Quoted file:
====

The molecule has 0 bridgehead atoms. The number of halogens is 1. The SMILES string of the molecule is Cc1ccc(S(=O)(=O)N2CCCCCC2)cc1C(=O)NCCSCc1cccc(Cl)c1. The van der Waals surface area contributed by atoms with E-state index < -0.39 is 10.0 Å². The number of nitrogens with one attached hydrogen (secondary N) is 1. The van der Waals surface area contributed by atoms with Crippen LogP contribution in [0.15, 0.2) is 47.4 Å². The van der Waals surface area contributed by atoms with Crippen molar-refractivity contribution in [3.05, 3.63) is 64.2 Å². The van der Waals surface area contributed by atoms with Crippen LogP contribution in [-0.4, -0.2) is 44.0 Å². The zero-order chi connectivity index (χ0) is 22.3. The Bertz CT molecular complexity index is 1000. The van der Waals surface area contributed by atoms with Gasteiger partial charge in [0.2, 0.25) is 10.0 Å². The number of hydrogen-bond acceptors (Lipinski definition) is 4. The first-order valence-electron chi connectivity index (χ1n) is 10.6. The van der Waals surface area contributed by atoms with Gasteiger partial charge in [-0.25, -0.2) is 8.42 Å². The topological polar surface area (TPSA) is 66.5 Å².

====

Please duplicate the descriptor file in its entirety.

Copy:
The molecule has 0 bridgehead atoms. The number of halogens is 1. The SMILES string of the molecule is Cc1ccc(S(=O)(=O)N2CCCCCC2)cc1C(=O)NCCSCc1cccc(Cl)c1. The van der Waals surface area contributed by atoms with E-state index < -0.39 is 10.0 Å². The number of nitrogens with one attached hydrogen (secondary N) is 1. The van der Waals surface area contributed by atoms with Crippen LogP contribution in [0.15, 0.2) is 47.4 Å². The van der Waals surface area contributed by atoms with Crippen molar-refractivity contribution in [3.05, 3.63) is 64.2 Å². The van der Waals surface area contributed by atoms with Crippen LogP contribution in [-0.4, -0.2) is 44.0 Å². The zero-order chi connectivity index (χ0) is 22.3. The Bertz CT molecular complexity index is 1000. The van der Waals surface area contributed by atoms with Gasteiger partial charge in [0.2, 0.25) is 10.0 Å². The number of hydrogen-bond acceptors (Lipinski definition) is 4. The first-order valence-electron chi connectivity index (χ1n) is 10.6. The van der Waals surface area contributed by atoms with Gasteiger partial charge in [-0.25, -0.2) is 8.42 Å². The topological polar surface area (TPSA) is 66.5 Å².